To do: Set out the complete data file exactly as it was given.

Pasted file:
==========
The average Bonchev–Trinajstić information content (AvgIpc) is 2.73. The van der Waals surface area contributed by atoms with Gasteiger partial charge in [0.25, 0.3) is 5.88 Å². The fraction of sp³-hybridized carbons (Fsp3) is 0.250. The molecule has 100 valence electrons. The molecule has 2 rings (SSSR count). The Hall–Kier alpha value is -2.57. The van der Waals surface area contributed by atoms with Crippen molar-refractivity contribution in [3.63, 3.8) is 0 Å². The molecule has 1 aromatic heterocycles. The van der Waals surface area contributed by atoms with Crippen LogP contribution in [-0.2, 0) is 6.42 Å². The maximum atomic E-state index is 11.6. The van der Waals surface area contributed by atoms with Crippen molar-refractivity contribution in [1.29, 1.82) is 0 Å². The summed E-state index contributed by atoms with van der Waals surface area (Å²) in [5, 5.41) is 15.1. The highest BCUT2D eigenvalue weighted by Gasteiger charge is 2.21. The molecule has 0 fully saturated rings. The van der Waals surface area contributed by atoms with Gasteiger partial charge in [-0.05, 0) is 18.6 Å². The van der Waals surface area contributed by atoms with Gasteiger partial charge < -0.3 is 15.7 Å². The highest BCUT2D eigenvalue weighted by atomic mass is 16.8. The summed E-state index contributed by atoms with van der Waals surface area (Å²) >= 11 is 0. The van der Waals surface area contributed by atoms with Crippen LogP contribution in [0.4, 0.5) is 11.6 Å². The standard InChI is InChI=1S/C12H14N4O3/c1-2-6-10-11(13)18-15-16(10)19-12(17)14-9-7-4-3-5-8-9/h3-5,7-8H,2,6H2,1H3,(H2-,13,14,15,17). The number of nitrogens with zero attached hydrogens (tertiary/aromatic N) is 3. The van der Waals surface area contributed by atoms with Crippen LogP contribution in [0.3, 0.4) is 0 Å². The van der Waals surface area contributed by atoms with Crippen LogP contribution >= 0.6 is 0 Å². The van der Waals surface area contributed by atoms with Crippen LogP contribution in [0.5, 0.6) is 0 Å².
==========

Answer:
The average Bonchev–Trinajstić information content (AvgIpc) is 2.73. The van der Waals surface area contributed by atoms with Gasteiger partial charge in [0.25, 0.3) is 5.88 Å². The fraction of sp³-hybridized carbons (Fsp3) is 0.250. The molecule has 100 valence electrons. The molecule has 2 rings (SSSR count). The Hall–Kier alpha value is -2.57. The van der Waals surface area contributed by atoms with Crippen molar-refractivity contribution in [3.63, 3.8) is 0 Å². The molecule has 1 aromatic heterocycles. The van der Waals surface area contributed by atoms with Crippen LogP contribution in [-0.2, 0) is 6.42 Å². The maximum atomic E-state index is 11.6. The van der Waals surface area contributed by atoms with Crippen molar-refractivity contribution in [1.29, 1.82) is 0 Å². The summed E-state index contributed by atoms with van der Waals surface area (Å²) in [5, 5.41) is 15.1. The highest BCUT2D eigenvalue weighted by Gasteiger charge is 2.21. The molecule has 0 fully saturated rings. The van der Waals surface area contributed by atoms with Gasteiger partial charge in [-0.05, 0) is 18.6 Å². The van der Waals surface area contributed by atoms with Gasteiger partial charge < -0.3 is 15.7 Å². The highest BCUT2D eigenvalue weighted by atomic mass is 16.8. The summed E-state index contributed by atoms with van der Waals surface area (Å²) >= 11 is 0. The van der Waals surface area contributed by atoms with Crippen LogP contribution in [0.4, 0.5) is 11.6 Å². The standard InChI is InChI=1S/C12H14N4O3/c1-2-6-10-11(13)18-15-16(10)19-12(17)14-9-7-4-3-5-8-9/h3-5,7-8H,2,6H2,1H3,(H2-,13,14,15,17). The number of nitrogens with zero attached hydrogens (tertiary/aromatic N) is 3. The van der Waals surface area contributed by atoms with Crippen LogP contribution in [0.3, 0.4) is 0 Å². The van der Waals surface area contributed by atoms with Crippen LogP contribution >= 0.6 is 0 Å². The van der Waals surface area contributed by atoms with Crippen LogP contribution in [0.5, 0.6) is 0 Å².